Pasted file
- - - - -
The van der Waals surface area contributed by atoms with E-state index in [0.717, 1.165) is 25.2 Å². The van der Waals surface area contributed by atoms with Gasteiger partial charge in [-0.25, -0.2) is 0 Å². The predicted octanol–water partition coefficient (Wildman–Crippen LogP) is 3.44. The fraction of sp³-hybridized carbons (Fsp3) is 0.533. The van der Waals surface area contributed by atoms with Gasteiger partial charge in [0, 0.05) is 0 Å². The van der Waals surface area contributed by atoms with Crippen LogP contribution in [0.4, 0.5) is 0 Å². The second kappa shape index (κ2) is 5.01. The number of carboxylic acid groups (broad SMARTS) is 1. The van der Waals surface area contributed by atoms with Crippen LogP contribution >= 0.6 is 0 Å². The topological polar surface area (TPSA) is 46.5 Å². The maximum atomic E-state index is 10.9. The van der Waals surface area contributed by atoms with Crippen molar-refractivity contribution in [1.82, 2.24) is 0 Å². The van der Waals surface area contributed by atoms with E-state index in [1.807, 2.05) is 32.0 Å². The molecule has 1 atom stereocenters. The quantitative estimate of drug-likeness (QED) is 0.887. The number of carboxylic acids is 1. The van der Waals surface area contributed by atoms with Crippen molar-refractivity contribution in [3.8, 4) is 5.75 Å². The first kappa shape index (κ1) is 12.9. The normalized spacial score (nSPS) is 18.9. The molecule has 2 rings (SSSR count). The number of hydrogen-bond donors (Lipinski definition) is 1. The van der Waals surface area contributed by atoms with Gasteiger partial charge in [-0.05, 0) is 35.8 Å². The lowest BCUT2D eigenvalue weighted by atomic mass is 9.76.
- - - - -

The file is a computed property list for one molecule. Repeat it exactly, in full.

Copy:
The van der Waals surface area contributed by atoms with E-state index in [0.717, 1.165) is 25.2 Å². The van der Waals surface area contributed by atoms with Gasteiger partial charge in [-0.25, -0.2) is 0 Å². The predicted octanol–water partition coefficient (Wildman–Crippen LogP) is 3.44. The fraction of sp³-hybridized carbons (Fsp3) is 0.533. The van der Waals surface area contributed by atoms with Gasteiger partial charge in [0, 0.05) is 0 Å². The van der Waals surface area contributed by atoms with Crippen LogP contribution in [0.4, 0.5) is 0 Å². The second kappa shape index (κ2) is 5.01. The number of carboxylic acid groups (broad SMARTS) is 1. The van der Waals surface area contributed by atoms with Crippen LogP contribution >= 0.6 is 0 Å². The topological polar surface area (TPSA) is 46.5 Å². The maximum atomic E-state index is 10.9. The van der Waals surface area contributed by atoms with Crippen molar-refractivity contribution in [1.82, 2.24) is 0 Å². The van der Waals surface area contributed by atoms with E-state index in [1.807, 2.05) is 32.0 Å². The molecule has 1 atom stereocenters. The quantitative estimate of drug-likeness (QED) is 0.887. The number of carboxylic acids is 1. The van der Waals surface area contributed by atoms with Crippen molar-refractivity contribution in [3.8, 4) is 5.75 Å². The first kappa shape index (κ1) is 12.9. The normalized spacial score (nSPS) is 18.9. The molecule has 2 rings (SSSR count). The number of hydrogen-bond donors (Lipinski definition) is 1. The van der Waals surface area contributed by atoms with Gasteiger partial charge in [-0.05, 0) is 35.8 Å². The lowest BCUT2D eigenvalue weighted by atomic mass is 9.76.